Not everyone can freely express. Granted, part of living in society is that we need to not only express, but also accept that there are consequences for such expression. Whether those consequences are “just” or “prejudiced” is up to the community, and also a personal interpretation. But, we must accept that consequences exist so long as people are free to respond to one another. If you do not accept this, there will still be consequences. Acceptance however, gives us leeway to negotiate. Take it or leave it.

Regardless, not everyone can freely express without their safety being threatened. This leads people to not express themselves. Does the need to express go away? Not in my observation. Humans sit with their unexpressed thoughts and feelings, and they seethe. Do you know what happens when you feel you cannot express something out of fear? You develop a sense of shame, of loneliness, of powerlessness.

When one realises the source of their discontentment is society’s suffocation, then comes along resentment and anger. Many activists act from this place. Many terrorists do too. Many unlabeled individuals perform their most regretted actions while in this place; while others find “positive” and “negative” ways to feel powerful again. Resentment and anger are harsh qualities; useful when harshness is needed. Harshness appears needed when one feels that without it they will not be safe. This is one reality of society.

 

SOLUTION 1: We need to allow expression, and seek understanding.

I am not referring to arguing whose philosophy of life or humanity is best. That is a ranking game. I am talking about showing our bellies, inviting each other to talk and address things, and allowing ourselves to consider an experience. Given that this is seldom done nowadays, it is likely you will confuse my meaning. Allow me to illustrate:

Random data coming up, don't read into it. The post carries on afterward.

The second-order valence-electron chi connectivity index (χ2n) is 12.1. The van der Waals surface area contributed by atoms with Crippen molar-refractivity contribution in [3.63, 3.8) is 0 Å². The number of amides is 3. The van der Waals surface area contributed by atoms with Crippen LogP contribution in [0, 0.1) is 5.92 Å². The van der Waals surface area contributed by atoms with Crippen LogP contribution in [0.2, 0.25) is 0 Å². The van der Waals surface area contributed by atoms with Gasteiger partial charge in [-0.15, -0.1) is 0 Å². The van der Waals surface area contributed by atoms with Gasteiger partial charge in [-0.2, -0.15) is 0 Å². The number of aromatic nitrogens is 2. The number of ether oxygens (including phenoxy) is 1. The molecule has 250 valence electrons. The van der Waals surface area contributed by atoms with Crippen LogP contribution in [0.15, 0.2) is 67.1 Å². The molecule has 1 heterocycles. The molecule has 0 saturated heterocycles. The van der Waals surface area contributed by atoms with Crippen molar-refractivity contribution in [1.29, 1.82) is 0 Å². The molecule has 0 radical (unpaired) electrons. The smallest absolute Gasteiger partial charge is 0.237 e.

An illustration:

After someone does an act to bring attention to their cause/expression (regardless of how noble or righteous the cause is or isn’t)- do we deal with the act or do we address the cause/expression?

In my experience, we mainly deal with the act, hence those seeking a platform will often do so in a disruptive manner because that action will turn heads. Why should a disruptive manner be necessary? Why couldn’t Anders Behring Breivik feel heard without mass murder? Part of the answer to that lies within himself, the other part lies within what society “tolerates” from human expression. Why do people riot? Why do people attempt to “shut down” cities and governments?

We seem to prefer addressing “acts”, preventing “acts”, and controlling “acts”. And maybe we could even do this all decade without once considering that the expression behind the acts is “human”.

We must address other points of view because they do not develop in vacuums. They develop out of experience (direct or vicariously through others), through acceptance of certain facts or assumptions (whether or not they be the “full facts”), and in response to the sensation of injustice (whether or not their identified source of injustice is the true source). All of these are entirely human ways to develop a point of view. Refusing to listen does not nullify them. It simply renders another person invisible. Whether or not you agree with someone, rendering them invisible is not ideal– why? Because the consequences are very great.